When Jonathan Anderson joined Loewe as creative director in 2013 and put craft at the center of his approach, not everyone grasped his fascination with basket-weaving, ceramics and tapestries — exalted in Loewe boutiques and via the annual prize he established.
Now, everyone is picking up knitting needles, fixing up their homes and taking up gardening. During a walk-through of Anderson’s spring women’s collection for Loewe — daring in its extreme balloon shapes, and impressive in its varied and intricate handiwork — he reminded a visitor that needlepoint and other handiwork were use as a rehabilitation scheme during and following the horrors of the First World War, by artists and soldiers alike.
No doubt Anderson’s Zoom instructions to his teams and Loewe’s network of artisans — many of them in Spain, now battling a second wave of COVID-19 — was a balm during lockdown, for he gave them license to stretch their knowhow into some of the biggest, widest and sturdiest dresses, coats, skirts and pants you might see this season outside of a Comme des Garçons show (scheduled for Oct. 19 in Tokyo, incidentally).
It’s plain that the coronavirus crisis, despite all the constrictions and uncertainties it has wrought, has supercharged Anderson’s penchant for daring silhouettes, and ignited his imagination in terms of alternative ways of showcasing them, as much as he loves the runway. “You know I went to drama school — I love a show!” he noted. The show-in-a-box he distributed in July for his spring men’s and women’s pre-collection was a hit, generating 3.5 times the interaction on social media than a runway show.
His latest box, as big and as heavy as a folded massage table, contains all the tools necessary — glue, scissors, a brush, a tool bag — to wallpaper a room with life-sized posters of real people and a few celebrities wearing the spring collection, a border trim of his look book, or a loud, surreal wallpaper by British artist Anthea Hamilton. This box has gone even more viral, Anderson reported gleefully, and layered on top is oodles of related cultural content on Instagram and YouTube, including a redo of a 16th-century piece of choral music the designer loves.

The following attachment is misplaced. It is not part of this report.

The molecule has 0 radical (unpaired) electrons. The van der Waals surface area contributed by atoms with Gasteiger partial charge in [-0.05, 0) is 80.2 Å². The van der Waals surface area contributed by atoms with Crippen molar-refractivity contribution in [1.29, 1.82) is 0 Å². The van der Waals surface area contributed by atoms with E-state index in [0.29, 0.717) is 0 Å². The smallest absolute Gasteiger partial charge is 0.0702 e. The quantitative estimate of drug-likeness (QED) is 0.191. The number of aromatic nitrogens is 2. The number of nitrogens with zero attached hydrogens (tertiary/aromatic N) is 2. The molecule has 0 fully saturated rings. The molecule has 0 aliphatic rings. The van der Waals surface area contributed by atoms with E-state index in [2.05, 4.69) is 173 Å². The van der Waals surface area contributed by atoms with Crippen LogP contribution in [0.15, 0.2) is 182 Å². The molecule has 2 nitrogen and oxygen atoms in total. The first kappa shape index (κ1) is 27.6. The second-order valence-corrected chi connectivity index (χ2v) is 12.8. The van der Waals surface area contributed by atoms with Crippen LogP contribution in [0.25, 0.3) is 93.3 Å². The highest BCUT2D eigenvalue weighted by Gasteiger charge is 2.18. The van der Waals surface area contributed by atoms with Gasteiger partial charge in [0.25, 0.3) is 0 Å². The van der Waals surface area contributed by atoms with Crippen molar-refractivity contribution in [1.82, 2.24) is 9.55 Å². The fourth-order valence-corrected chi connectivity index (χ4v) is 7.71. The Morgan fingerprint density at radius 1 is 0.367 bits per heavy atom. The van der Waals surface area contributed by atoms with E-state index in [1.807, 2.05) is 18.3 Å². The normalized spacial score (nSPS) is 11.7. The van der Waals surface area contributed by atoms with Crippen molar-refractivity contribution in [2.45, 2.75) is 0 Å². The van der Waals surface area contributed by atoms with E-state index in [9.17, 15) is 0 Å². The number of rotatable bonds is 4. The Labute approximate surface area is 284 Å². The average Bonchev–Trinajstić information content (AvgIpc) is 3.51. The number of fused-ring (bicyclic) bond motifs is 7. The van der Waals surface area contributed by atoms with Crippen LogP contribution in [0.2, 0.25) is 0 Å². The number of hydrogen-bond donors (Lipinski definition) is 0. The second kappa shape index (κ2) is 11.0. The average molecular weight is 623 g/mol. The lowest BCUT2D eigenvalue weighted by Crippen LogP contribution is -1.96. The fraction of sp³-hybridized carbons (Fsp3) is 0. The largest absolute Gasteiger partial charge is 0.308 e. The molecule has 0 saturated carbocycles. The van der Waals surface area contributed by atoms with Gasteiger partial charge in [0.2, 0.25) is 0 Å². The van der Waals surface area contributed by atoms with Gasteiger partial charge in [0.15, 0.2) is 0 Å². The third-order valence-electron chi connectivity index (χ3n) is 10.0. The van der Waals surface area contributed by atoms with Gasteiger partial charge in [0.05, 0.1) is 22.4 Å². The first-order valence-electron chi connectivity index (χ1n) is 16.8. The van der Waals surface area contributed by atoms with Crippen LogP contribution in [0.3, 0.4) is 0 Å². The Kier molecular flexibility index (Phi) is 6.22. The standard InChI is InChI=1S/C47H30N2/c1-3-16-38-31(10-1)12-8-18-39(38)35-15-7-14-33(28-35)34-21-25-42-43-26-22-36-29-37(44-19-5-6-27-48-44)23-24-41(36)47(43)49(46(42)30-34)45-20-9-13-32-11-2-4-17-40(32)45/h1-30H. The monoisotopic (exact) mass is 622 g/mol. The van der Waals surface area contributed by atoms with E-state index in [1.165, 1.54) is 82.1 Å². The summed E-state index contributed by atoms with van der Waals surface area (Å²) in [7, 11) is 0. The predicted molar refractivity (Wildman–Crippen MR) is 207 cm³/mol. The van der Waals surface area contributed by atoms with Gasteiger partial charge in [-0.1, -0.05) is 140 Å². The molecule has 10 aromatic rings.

Anderson also installed 34 looks on rows of mannequins in a vast gallery, and they resembled chess pieces from some fantasy fashion board game: here a dress of stiff doily lace swirling skyward from the hips and shoulders; there a wide and imposing medieval smock, like something you’d see in a Velázquez painting at the Prado. There were a few slim knit dresses with cascades of knotted panels, but extreme proportions dominated: bulbous sleeves, bulging pant legs and bubble skirts that can barely fit through a doorway.
Commercial? Hardly. Memorable? Absolutely. Anderson said he wants to mark this unprecedented pandemic period with strong fashion that makes people dream, recalling how the 1941 image of a model in a nip-waisted suit by Irish designer Digby Morton in fabric from the Red Cross, a bombed-out building behind her in the wake of the blitz on London, is etched indelibly on his brain.
“I love fashion. I love making clothing and I want it be fun,” he said. “Sometimes we need the drama. We’re in a dramatic moment.”
And sometimes you need to sell something. Loewe plans to produce the showstoppers, but Anderson’s teams also created more approachable interpretations of the looks in the showroom downstairs, so you can dream about hoop skirts and infanta dresses while wearing a camel coat with slight bulge at the wrists — or even double-cashmere sweatpants.